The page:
It's been a year of superlatives for Texas: worst single-year drought, largest agricultural losses and most destructive wildfires _ blazes that have damaged millions of acres and more than a thousand homes.
Now, as if Texans didn't know it or hadn't felt it the past 92 days, the state just finished the hottest June through August on record in the U.S., the National Weather Service said Thursday.
"And probably some of the most widespread water restrictions, too," weather service meteorologist Victor Murphy said. "And they're going to get worse."
Texas' 86.8-degree average beat out Oklahoma's 85.2 degrees in 1934. That Dust Bowl year is now third on the list for the three-month span, behind No. 2 Oklahoma's heat wave this June through August (86.5 degrees).
"This is a record we're more than happy to let Texas have," Gary McManus, associate state climatologist in Oklahoma, said.
Both states and others in the nation's southern tier have baked in triple-digit heat this summer. Texas had its hottest June on record, the fifth warmest month overall, and July was the warmest month ever. Oklahoma's July was the country's highest monthly average temperature ever, at 89.1 degrees.
Louisiana's heat this June through August puts it in the fourth spot all-time _ 84.5 degrees.
Texas, Oklahoma, Louisiana and New Mexico each had their hottest June through August on record.
Nationwide it was the second-hottest June through August on record, averaging 74.5 degrees. Only 1936 was hotter, at 74.6 degrees. This year's June through August average was 2.4 degrees above the long-term average (1901-2000).
The averages are reached by taking the highs and lows in entire 24-hour cycles of day, not just from daily highs.
The heat has been deadly. Seventeen people have died in Dallas County and six in Tarrant County, home to Fort Worth. One person has died in Harris County, where Houston's located.
Of 18 Texas cities charted by Murphy, only El Paso, Corpus Christi and Brownsville did not set new average high temperatures for June through August. Wichita Falls in North Texas near the Oklahoma border topped the list with an average temperature for the three months of 91.9 degrees. Since the Texas heat began in May, the city has had 98 days of at least 100 degrees; 52 of those were consecutive days.
The combined number of at least 100-degree days in the state's four largest cities _ Houston, San Antonio, Dallas-Fort Worth and Austin _ is 246. That tally is likely to climb as forecasts call for more triple-digit heat next week across much of the state.
On several occasions, the state's electric grid implemented emergency measures that called on Texans to conserve electricity. The grid operator at times was forced to draw on additional power from Mexico's grid and ask large industrial and commercial users to voluntarily go without power on a temporary basis. The moves helped avoid rolling blackouts.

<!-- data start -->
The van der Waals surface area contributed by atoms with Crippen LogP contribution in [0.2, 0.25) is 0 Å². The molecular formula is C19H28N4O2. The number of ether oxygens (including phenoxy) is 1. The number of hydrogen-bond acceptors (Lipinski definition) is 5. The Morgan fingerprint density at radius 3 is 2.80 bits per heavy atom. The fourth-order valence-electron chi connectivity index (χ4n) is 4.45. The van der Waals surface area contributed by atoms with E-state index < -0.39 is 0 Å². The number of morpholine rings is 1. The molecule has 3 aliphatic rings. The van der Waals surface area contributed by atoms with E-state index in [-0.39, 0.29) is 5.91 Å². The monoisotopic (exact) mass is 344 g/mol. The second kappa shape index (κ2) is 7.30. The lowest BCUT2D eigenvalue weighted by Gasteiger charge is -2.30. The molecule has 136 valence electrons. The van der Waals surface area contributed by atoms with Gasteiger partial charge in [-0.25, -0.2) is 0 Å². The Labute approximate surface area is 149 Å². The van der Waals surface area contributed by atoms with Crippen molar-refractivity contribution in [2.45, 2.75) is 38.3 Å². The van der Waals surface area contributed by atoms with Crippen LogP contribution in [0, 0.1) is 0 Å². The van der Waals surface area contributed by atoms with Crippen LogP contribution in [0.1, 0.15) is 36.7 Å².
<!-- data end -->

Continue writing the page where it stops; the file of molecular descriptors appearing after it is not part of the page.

The reason for all the hot, dry weather lies thousands of miles away in the Pacific Ocean. The La Nina phenomenon is associated with cooler sea surface temperatures in the central and eastern tropical Pacific. It brings dry conditions to the southern U.S. states.
Unfortunately, La Nina has already re-emerged, Murphy said.
"That's the biggest concern," he said. "That's really worrisome right now _ from a wildfire, agricultural damage and also water resource perspective."
Texas hasn't just been hot this summer. It's in the midst of its worst drought since the 1950s and enduring its driest single year going back to 1895.
The heat and lack of rainfall have clobbered agriculture. An early estimate shows crop and livestock losses at $5.2 billion. That figure was expected to rise.
The drought and scorching temperatures have burned grazing pasture and rangeland, forcing ranchers to severely cull herds. Ranchers keeping animals are paying high prices for supplemental feed or the cost of transporting their animals to states with grazing land.
Producers who planted more than 2 million acres of cotton that rely on only rainfall to grow in the world's largest contiguous growing patch around Lubbock abandoned their fields.
Texas' economy will take a more direct hit. Agriculture accounted for $99.1 billion of the state's $1.1 trillion economy _ or 8.6 percent _ in 2007, the most recent year data on food and fiber was available from the extension service. Losses in that sector have a ripple effect that's about twice the amount of the actual agricultural loss.
Grasses, vegetation and trees around the state remain tinderbox dry and wildfires have destroyed more than 3.5 million acres since last November, about when the drought started. Just this week, hundreds of homes were destroyed when wildfires raged southeast of Austin.
Fish and other wildlife are struggling as lakes and rivers are drying up across the state and more than 850 water suppliers have implemented mandatory and voluntary restrictions on usage. Two Central Texas springs relied upon for life by eight endangered and threatened species are perilously close to levels that will require an evacuation by federal wildlife officials.
The U.S. Drought Monitor map released Thursday shows that not a speck of Texas is out of drought, and more than 81 percent is in the worst category. A year ago just 15 percent of Texas was abnormally dry, the least dry status on the map.
Other states in the southern U.S. also are in drought. Almost all of Arizona and Oklahoma are in some drought stage. All of New Mexico is mired in drought, with about 38 percent of it in the worst stage _ exceptional. About 70 percent of Oklahoma is in exceptional drought.
Rain from Tropical Storm Lee improved Louisiana's drought conditions. This week, about 17 percent of the state is in exceptional drought, down from 38 percent last week.
Associated Press writer Betsy Blaney can be reached at http://twitter.com/betsyblaney